Atkins diet foods are easy to find and available everywhere. There are many varieties to choose from, whether you pick prepackaged low-carb diet foods or make your own meals. No matter how you want to do the Atkins plan, there is a solution out there for you.
When you start the Atkins diet, you are entering a new world of eating. And nowhere is that more apparent than at the supermarket. Suddenly, all of your stand-by foods like macaroni and cheese, pasta and bread are no longer on your shopping list. When you go shopping for the first few times you may feel like a fish out of water. However, with a bit of practice you’ll feel just as comfortable as you were with your previous shopping lists.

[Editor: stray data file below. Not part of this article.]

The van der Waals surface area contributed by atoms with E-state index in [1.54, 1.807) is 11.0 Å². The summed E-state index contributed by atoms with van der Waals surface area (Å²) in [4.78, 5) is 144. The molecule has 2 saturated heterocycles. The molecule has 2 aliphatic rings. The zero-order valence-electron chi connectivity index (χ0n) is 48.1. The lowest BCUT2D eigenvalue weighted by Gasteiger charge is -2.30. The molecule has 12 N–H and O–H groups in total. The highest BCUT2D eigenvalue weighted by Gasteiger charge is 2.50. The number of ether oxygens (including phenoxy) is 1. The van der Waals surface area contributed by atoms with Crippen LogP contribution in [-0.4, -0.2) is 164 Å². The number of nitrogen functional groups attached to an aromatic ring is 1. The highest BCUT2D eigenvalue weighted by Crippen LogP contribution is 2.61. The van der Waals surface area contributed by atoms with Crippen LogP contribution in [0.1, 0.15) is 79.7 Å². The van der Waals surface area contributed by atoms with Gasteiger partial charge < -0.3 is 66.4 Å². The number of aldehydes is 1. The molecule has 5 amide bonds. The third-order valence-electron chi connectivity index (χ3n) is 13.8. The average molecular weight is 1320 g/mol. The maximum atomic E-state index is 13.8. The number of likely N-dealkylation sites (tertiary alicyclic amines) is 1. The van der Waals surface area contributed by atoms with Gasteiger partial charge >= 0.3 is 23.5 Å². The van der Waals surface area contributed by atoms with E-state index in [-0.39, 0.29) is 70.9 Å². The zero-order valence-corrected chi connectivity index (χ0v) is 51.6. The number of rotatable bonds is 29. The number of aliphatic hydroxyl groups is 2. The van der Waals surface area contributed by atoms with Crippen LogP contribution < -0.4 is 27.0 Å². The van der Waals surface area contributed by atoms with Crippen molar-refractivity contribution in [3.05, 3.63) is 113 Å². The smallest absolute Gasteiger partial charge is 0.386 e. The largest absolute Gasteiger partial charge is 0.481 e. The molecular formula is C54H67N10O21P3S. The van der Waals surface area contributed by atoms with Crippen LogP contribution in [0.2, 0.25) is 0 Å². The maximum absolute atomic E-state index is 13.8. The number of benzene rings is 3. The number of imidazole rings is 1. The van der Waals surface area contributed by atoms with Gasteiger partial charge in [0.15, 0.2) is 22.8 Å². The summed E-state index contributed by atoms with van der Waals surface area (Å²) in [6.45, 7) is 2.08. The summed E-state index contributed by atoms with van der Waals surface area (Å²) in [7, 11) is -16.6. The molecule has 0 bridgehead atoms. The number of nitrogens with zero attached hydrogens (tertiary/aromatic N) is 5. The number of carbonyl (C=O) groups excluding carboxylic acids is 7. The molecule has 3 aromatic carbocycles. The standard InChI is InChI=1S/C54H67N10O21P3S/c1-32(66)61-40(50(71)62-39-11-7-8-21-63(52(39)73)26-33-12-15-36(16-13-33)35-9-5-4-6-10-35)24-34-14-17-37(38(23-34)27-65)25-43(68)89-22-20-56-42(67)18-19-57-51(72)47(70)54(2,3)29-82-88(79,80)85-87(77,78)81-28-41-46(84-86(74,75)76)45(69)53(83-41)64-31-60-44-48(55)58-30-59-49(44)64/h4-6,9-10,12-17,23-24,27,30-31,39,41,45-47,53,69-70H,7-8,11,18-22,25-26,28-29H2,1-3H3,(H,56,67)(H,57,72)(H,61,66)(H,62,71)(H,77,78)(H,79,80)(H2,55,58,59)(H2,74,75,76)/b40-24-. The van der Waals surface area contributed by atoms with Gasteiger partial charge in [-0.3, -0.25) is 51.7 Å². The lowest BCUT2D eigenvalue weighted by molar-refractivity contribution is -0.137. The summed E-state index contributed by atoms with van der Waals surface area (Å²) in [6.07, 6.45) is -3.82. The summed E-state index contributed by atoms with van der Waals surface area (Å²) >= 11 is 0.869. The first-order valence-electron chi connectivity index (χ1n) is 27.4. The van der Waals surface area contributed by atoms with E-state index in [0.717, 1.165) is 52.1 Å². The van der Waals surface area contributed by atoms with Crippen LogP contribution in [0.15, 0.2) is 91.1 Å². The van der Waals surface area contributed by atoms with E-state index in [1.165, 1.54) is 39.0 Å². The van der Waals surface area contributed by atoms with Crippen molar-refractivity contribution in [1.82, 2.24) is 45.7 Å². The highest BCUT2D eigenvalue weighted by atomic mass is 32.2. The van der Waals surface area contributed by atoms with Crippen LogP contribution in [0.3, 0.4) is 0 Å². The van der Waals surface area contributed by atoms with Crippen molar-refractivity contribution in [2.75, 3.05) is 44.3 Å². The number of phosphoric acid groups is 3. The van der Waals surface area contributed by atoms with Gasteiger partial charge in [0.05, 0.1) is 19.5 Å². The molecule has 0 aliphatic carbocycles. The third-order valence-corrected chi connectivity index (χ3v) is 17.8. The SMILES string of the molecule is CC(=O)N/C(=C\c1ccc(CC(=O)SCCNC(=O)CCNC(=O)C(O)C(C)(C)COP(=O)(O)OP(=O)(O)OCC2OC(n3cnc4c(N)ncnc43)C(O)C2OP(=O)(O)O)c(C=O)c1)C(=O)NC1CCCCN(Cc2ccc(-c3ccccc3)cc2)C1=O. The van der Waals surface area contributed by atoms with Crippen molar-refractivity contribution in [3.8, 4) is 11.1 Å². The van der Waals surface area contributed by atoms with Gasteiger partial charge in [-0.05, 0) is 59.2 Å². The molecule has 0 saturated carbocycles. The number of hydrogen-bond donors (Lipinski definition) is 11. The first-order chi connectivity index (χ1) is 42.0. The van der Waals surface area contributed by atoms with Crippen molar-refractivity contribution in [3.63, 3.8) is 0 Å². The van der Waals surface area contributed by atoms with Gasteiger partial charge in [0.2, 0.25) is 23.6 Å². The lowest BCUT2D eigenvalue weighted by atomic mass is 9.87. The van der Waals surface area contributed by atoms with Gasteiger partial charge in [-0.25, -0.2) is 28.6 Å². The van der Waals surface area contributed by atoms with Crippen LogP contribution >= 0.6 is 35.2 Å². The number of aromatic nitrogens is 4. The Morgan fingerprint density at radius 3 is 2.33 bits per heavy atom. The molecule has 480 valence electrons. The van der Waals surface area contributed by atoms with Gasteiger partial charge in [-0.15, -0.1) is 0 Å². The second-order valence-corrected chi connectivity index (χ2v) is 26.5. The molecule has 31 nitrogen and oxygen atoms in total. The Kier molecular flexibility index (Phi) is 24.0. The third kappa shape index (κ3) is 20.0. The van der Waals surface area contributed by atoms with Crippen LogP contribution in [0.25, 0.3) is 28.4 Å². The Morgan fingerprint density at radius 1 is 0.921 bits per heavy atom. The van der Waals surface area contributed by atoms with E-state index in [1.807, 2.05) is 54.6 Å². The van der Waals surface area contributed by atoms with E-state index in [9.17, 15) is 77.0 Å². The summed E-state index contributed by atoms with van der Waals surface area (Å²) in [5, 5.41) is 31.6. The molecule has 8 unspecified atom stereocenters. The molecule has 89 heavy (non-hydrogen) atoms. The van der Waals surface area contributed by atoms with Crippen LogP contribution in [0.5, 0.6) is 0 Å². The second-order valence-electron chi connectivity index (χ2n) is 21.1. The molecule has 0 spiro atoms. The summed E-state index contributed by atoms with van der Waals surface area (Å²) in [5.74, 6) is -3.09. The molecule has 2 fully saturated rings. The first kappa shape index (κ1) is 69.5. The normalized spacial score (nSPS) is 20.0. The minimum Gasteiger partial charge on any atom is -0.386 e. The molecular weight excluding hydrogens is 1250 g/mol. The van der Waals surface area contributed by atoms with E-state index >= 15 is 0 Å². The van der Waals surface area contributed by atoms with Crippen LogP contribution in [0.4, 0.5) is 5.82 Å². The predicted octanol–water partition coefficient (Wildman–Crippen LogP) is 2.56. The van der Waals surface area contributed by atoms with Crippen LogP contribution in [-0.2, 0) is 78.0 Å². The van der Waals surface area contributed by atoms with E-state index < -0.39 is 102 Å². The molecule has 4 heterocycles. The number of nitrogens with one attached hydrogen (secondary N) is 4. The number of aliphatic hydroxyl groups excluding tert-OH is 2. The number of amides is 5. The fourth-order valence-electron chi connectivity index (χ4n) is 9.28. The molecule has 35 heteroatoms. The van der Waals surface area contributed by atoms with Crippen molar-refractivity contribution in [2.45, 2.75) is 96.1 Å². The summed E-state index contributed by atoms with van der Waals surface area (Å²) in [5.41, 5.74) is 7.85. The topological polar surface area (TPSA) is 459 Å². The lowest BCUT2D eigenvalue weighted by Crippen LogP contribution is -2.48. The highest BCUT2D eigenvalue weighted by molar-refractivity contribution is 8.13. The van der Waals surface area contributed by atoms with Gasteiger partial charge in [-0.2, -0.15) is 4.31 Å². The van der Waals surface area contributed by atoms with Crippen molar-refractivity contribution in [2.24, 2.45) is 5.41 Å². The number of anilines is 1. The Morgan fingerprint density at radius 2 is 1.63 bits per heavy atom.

The Atkins diet is not a new phenomenon. The diet first appeared in the late 1970s and has grown popularity in recent years in response to the low-fat diet craze. As dieters had trouble with low-fat plans, they searched for a new solution and Dr. Atkins’ New Diet Revolution book found a new audience.
The second phase of the Atkins diet is called Ongoing Weight Loss or OWL. After the rapid weight loss of the 2-week Induction phase, you’ll be slowing your weight loss down just a bit. You’ll add in specific carbohydrates that will make your diet a little easier and your weight loss just a bit slower. However, you will continue to lose weight at a steady even pace with ease.
The Atkins diet has a lot of health benefits, but it is not exactly easy on the wallet. Fresh meats are some of the most expensive items in the grocery store and when you follow Atkins, you’ll need to purchase a lot of them. However, there are simple steps that you can take to cut costs on this low-carb plan.